Paragon Soil & Environmental Consulting is a consulting firm that provides services for clients in the oil sands, pipeline, mining and power sectors. Headquartered in Edmonton, Alberta, Paragon’s work spans across western Canada, further bolstering Montrose’s current presence in the region while adding additional environmental expertise in select soil and reclamation services, in particular.

The acquisition of Paragon also includes Paragon’s active limited partnership, Paragon Infinity. The limited partnership is operated in conjunction with Infinity Métis Corp., a wholly owned Indigenous corporation with the McMurray Métis Local 1935 community in the Wood Buffalo region in northeast Alberta.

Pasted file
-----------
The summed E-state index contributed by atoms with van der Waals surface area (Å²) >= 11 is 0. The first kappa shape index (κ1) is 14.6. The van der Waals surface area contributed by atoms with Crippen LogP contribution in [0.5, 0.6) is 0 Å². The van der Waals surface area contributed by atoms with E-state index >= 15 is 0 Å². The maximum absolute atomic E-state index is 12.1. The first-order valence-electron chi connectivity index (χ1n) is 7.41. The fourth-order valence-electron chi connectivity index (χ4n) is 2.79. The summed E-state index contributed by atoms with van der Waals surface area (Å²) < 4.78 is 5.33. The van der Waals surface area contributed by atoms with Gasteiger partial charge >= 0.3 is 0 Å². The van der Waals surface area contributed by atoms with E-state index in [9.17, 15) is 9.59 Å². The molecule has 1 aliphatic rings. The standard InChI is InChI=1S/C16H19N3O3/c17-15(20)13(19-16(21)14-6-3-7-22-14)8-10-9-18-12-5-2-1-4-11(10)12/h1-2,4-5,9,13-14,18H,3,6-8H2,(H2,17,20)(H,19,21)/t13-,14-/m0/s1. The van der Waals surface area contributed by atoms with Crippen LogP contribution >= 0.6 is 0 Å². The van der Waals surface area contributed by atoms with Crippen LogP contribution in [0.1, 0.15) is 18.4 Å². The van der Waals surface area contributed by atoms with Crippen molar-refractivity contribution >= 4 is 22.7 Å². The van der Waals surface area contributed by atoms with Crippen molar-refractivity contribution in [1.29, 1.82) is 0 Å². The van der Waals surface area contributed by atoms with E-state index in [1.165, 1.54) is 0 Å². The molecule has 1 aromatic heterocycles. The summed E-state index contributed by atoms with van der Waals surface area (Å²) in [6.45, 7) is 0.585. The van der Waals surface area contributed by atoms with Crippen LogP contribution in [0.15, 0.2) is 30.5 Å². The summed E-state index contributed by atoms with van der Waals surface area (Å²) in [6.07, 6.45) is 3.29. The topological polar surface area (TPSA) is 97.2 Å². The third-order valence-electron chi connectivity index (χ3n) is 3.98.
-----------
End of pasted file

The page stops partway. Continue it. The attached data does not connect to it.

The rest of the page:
“Lee and his team provide an expansion of our current environmental consulting and engineering services in Canada, while strengthening our support of clients in the energy and energy transport sectors,” said Vijay Manthripragada, President and Chief Executive Officer of Montrose Environmental Group. “Paragon’s partnership with Infinity Métis Corp. is aligned with our commitment to Indigenous relations in the communities where we live and work. We look forward to future involvement with projects in Alberta that provide a material benefit for the local Indigenous community.”